W est Bengal and poppy seeds have an indisputable connection through ages. A prime ingredient in many of the region’s dishes, poppy or posto (as it is locally called) is used generously both for vegetarian as well as non vegetarian items in a Bengali kitchen. Understandably then, the East Indian people devised methods of consuming the poppy seeds in various formats.
Unique to West Bengal’s Bankura district, are the lip-smacking poppy fritters or more popularly termed, Posto Bora. Primarily a Ghoti dish (Ghoti refers to the section of people who originally belonged to West Bengal and did not migrate from Bangladesh), Posto Bora has been a common delicacy in the districts of Bankura and Birbhum. People of these regions prefer eating these fritters hot out of the frying pans, along with a steaming plate of rice, dal and a dollop of ghee (clarified butter).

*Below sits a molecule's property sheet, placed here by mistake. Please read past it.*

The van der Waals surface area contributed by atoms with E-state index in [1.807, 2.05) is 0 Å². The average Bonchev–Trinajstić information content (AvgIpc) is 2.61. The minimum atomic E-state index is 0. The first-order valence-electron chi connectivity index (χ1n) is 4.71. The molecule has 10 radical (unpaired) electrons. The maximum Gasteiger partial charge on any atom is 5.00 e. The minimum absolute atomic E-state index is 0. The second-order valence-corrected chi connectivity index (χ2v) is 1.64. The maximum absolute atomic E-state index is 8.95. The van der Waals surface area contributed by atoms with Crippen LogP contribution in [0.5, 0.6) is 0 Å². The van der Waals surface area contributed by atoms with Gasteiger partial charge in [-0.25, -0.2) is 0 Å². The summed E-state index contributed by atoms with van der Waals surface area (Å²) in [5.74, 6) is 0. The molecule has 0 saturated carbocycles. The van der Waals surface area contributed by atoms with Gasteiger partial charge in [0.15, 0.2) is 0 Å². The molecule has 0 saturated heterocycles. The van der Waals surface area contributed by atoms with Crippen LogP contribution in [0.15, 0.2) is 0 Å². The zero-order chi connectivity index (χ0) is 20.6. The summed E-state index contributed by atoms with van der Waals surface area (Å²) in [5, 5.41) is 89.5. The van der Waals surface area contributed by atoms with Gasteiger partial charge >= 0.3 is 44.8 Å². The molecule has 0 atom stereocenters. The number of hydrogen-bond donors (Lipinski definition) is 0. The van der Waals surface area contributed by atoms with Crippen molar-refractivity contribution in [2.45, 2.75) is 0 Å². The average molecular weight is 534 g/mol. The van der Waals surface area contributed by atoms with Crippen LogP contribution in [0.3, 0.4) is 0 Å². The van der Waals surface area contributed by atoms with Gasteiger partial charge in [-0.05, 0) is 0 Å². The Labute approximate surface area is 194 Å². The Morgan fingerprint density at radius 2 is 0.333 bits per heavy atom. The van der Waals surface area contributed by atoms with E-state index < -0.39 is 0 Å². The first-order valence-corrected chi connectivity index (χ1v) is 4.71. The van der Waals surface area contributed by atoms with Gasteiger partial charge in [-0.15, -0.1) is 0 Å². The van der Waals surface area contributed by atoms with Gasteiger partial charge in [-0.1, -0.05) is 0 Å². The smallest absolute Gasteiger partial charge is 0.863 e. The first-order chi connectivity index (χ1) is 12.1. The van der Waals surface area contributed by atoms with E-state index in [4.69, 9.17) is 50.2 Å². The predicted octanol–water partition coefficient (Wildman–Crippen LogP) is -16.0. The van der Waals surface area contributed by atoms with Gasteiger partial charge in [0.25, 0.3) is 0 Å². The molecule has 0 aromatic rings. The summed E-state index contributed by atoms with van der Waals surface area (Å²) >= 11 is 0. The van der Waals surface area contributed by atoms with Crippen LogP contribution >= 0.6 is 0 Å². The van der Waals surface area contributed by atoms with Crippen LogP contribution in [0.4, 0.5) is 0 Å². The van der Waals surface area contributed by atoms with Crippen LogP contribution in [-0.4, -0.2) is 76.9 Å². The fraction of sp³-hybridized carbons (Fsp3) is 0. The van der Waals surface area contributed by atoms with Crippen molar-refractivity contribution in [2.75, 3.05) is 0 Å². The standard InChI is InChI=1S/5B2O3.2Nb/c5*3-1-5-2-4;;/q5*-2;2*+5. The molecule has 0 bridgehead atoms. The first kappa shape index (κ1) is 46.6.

The mixture for the fritters is generally made from poppy seed paste, along with diced chillies, garlic and onion. This is done for two reasons. First, it’s unhealthy to consume fritters made only of poppy seed paste (due to its high opium content) and secondly, poppy is an extremely expensive ingredient. Additionally, the onion and other ingredients provide a body to the dish, making the batter thicker and easier to fry.
However, the purists may object to such inclusions, since the inhabitants of Bankura originally prepared Posto Bora as a strictly vegetarian dish, devoid of onion or garlic. It was made solely with the paste and used to be prepared as a big, round cake of sorts, from which they would break portions and serve it up.